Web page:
It doesn’t have the numbers of the previous three years, but the class of 2016 enshrinees to the Nevada Boxing Hall of Fame can more than hold their own when it comes to their contributions to the sport in the Silver State.
The hall announced Tuesday that boxers Riddick Bowe, Ray “Boom Boom” Mancini, Pernell “Sweet Pea” Whitaker, Freddie Little, Ricardo “Finito” Lopez and Christy Martin will be inducted July 29-30 at Caesars Palace. Joining them will be trainers Kenny Adams and Thell Torrance, former gym owner and trainer Johnny Tocco, longtime boxing writer Tim Dahlberg and television and radio personality James Smith.
An announcement on ticket prices and public sale will be made at a later date.
“Yet again, we have an outstanding class to present for induction,” Hall founder and president Rich Marotta said. “It’s a great mix of fighters, and we’re thrilled to induct our first woman, Christy Martin. This will be a big night for us and will add many legendary names to our already prestigious group of inductees.”
Bowe was a former undisputed world heavyweight champion and made his professional debut in Reno, stopping Lionel Butler. His three epic bouts with Evander Holyfield were all fought in Las Vegas and he finished 43-1 with 33 knockouts.
Mancini, a former lightweight champion, was involved in several classic fights in Nevada. He defeated Duk Koo Kim at Caesars Palace in a fight that would ultimately cost Kim his life, and he scored a spectacular knockout victory over Bobby Chacon in Reno. He was 29-5 with 23 KOs.
Whitaker, a welterweight regarded as one of the best defensive fighters ever, was a 1984 Olympic gold medalist. His memorable moment came in 1993 in San Antonio when his fight with Julio Cesar Chavez ended in controversy as the judges called it a draw even though many believe Whitaker had done enough to win. He was 43-4-1 with 17 KOs.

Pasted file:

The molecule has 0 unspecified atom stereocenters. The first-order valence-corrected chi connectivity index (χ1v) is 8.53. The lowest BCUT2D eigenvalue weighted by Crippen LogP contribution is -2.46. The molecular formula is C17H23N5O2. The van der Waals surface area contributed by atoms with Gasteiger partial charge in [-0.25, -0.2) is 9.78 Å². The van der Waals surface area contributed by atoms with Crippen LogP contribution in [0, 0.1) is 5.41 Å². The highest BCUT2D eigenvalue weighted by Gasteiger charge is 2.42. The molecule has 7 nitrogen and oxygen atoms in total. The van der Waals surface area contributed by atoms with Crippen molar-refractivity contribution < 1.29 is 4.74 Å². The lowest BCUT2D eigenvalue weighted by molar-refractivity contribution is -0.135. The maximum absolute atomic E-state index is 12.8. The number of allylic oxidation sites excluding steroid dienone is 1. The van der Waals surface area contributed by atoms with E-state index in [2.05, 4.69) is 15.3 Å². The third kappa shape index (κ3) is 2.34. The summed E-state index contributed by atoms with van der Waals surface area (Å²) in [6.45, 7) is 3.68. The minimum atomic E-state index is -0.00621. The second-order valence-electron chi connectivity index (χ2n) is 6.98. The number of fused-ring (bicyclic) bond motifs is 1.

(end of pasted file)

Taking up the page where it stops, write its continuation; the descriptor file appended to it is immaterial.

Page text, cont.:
Martin, who was nicknamed “The Coal Miner’s Daughter,” was 49-7-3 with 31 KOs. She was often booked on Mike Tyson’s undercards, which helped her gain exposure and publicity, and she is regarded as the first great female boxing champion.
Little became the first Nevadan to win a world title when he defeated Stanley Hayward for the WBA and WBC super welterweight titles in Las Vegas in 1969. He was 51-6 with 31 KOs and later served on the Nevada Athletic Commission. Lopez was 51-0-1 with 36 KOs as an 11-year champ at minimumweight.
Adams was the trainer of the 1988 U.S. Olympic boxing team and later trained several pro world champions, including Johnny Tapia, Michael Nunn, Diego Corrales and Kennedy McKinney. Torrence was a protege of Eddie Futch and worked with Bowe, Ken Norton and Mike McCallum.
Dahlberg, the Associated Press’ national columnist and longtime boxing writer who is based out of Las Vegas, was the 1999 Nat Fleischer Award winner for his work in the sport. He is the author of “Fight Town,” the history of boxing in Las Vegas. Smith, a former boxer who lives in Las Vegas, has done the weekly syndicated boxing show “In This Corner” for years.
Contact reporter Steve Carp at firstname.lastname@example.org or 702-387-2913. Follow him on Twitter: @stevecarprj